Female students who were more optimistic achieved significantly higher grades than their less optimistic peers, according to a new study by Ben-Gurion University of the Negev (BGU) researchers. For male students, however, too much optimism led to overconfidence and less studying, resulting in lower grades.
"Optimism in male students can lead to overconfidence or an attitude of 'things will work out for the best'," according to Tamar Icekson, a Ph.D. student in BGU's Guilford Glazer Faculty of Business and Management. "So instead of studying enough for a test, they go out the night before."
Icekson, along with BGU Prof. Ayala Malach-Pines, dean of BGU's business faculty, and Prof. Oren Kaplan of Israel's College of Management, examined the attitudes and grades of 174 BGU business undergraduates (28% men and 72% women, ages 20 to 28, with an average age of 24). The study was recently presented at the International Conference of Positive Psychology.
Icekson and Kaplan focus their research on positive psychology the effect of positive emotions and thinking on behavior. Those male students who scored as most optimistic got the lowest grades.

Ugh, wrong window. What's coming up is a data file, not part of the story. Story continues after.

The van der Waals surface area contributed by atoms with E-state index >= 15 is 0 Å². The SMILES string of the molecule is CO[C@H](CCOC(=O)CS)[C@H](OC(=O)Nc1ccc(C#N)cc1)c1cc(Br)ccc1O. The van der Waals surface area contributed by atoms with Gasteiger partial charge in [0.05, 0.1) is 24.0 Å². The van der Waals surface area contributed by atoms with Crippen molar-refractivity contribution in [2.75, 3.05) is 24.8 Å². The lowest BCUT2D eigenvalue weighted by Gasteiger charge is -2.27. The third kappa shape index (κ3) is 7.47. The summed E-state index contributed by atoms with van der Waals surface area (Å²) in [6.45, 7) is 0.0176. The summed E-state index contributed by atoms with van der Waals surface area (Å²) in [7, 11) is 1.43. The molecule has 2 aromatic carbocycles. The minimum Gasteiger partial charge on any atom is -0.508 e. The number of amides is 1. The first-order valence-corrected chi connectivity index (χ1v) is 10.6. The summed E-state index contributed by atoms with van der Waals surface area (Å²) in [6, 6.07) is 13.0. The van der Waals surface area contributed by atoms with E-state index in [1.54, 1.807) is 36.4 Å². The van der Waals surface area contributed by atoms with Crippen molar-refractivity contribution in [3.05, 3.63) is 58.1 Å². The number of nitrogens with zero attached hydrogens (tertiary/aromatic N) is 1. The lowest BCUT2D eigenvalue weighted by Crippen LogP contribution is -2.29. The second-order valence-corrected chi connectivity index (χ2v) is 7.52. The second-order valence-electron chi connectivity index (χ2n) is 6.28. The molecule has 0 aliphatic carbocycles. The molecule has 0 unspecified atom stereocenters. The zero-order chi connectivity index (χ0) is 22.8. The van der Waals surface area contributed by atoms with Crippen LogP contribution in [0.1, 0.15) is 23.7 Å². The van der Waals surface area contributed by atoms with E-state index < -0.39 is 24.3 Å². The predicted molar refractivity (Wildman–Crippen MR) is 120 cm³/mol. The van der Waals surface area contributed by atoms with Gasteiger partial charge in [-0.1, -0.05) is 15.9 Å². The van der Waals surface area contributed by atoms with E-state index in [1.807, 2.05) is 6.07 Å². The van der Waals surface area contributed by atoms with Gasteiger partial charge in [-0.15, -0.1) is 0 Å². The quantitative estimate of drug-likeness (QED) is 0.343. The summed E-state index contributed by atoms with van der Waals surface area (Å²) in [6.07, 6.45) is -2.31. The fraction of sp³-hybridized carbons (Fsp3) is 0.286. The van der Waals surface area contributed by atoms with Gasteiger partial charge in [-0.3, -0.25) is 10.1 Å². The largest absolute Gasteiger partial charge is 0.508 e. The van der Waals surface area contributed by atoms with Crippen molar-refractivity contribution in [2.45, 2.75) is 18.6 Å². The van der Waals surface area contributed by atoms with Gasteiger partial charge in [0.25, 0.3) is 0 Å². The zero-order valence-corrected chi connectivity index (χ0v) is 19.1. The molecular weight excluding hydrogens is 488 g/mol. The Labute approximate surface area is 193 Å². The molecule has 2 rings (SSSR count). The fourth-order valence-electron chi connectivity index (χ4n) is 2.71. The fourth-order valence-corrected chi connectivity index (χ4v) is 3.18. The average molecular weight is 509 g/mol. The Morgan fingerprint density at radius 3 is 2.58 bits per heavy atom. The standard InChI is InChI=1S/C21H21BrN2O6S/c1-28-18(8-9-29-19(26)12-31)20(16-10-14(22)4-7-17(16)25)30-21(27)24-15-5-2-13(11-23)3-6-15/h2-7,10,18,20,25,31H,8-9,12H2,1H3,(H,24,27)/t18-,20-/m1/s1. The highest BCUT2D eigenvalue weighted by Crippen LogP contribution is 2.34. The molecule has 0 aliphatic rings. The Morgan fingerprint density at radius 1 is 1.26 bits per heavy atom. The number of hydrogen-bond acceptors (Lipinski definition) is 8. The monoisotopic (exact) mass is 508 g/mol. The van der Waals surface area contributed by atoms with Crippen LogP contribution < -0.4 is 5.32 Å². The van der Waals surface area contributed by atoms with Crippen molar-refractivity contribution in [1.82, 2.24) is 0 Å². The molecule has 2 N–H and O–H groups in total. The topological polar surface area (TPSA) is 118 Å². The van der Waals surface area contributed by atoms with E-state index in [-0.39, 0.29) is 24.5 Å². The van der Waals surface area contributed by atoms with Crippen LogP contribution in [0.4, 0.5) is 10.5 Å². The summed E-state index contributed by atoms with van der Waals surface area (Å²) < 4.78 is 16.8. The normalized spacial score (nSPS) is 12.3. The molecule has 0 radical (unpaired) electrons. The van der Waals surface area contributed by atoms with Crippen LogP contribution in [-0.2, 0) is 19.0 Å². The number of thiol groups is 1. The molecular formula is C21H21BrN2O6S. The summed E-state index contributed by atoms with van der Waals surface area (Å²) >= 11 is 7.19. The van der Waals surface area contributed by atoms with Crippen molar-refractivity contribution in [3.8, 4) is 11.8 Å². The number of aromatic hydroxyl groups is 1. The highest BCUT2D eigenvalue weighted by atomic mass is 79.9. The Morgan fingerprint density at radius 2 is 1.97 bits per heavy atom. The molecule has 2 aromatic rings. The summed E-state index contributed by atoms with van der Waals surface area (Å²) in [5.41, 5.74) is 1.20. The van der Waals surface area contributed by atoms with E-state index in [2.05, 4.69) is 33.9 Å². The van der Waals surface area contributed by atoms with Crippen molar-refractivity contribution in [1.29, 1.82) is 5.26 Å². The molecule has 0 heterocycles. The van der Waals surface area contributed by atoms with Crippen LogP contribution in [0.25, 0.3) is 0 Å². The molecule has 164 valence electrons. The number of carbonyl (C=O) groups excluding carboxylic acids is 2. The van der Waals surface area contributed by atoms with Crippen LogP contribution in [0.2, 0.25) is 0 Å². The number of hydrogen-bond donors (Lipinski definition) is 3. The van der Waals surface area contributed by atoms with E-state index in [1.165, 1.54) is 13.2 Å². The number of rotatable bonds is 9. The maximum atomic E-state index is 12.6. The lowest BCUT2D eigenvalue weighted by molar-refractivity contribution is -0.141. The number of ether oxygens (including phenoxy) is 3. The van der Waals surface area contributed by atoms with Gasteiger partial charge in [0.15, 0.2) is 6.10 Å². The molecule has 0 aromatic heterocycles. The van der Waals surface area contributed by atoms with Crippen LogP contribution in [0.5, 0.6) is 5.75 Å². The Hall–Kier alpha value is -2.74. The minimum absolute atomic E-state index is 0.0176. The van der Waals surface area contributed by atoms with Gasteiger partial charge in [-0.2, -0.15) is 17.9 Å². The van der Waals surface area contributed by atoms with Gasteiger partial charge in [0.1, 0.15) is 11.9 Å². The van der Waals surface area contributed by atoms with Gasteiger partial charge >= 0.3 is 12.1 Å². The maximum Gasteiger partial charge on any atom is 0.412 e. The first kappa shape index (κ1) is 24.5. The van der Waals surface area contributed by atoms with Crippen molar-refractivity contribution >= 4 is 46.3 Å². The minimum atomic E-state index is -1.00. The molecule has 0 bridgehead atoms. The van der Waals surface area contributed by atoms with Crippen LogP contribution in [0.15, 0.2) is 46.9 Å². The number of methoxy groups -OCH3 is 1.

For male students, optimism tempered by conscientiousness produced the best results. However, there was no correspondingly high rate of conscientiousness among female students because it was not necessary to achieve higher grades, according to Icekson.
"For female students, optimism alone was beneficial because they're naturally more conscientious than their male counterparts," she says. "Women have lower self-esteem and so if they are not sure things will work out, they study for the test."
Previous positive psychology studies have shown the value of dispositional optimism and conscientiousness in the workplace; however, the academic context has not been particularly well studied as yet. In Icekson's study, each participant completed an anonymous self-report questionnaire, for which extra course credit was awarded. Optimism was assessed using the Life Orientation Test. It is a one-dimensional measure that consists of 10 choices, such as: "In uncertain times, I usually expect the best," or "If something can go wrong for me, it will."
Academic performance was estimated using the student's final B.A. grade.
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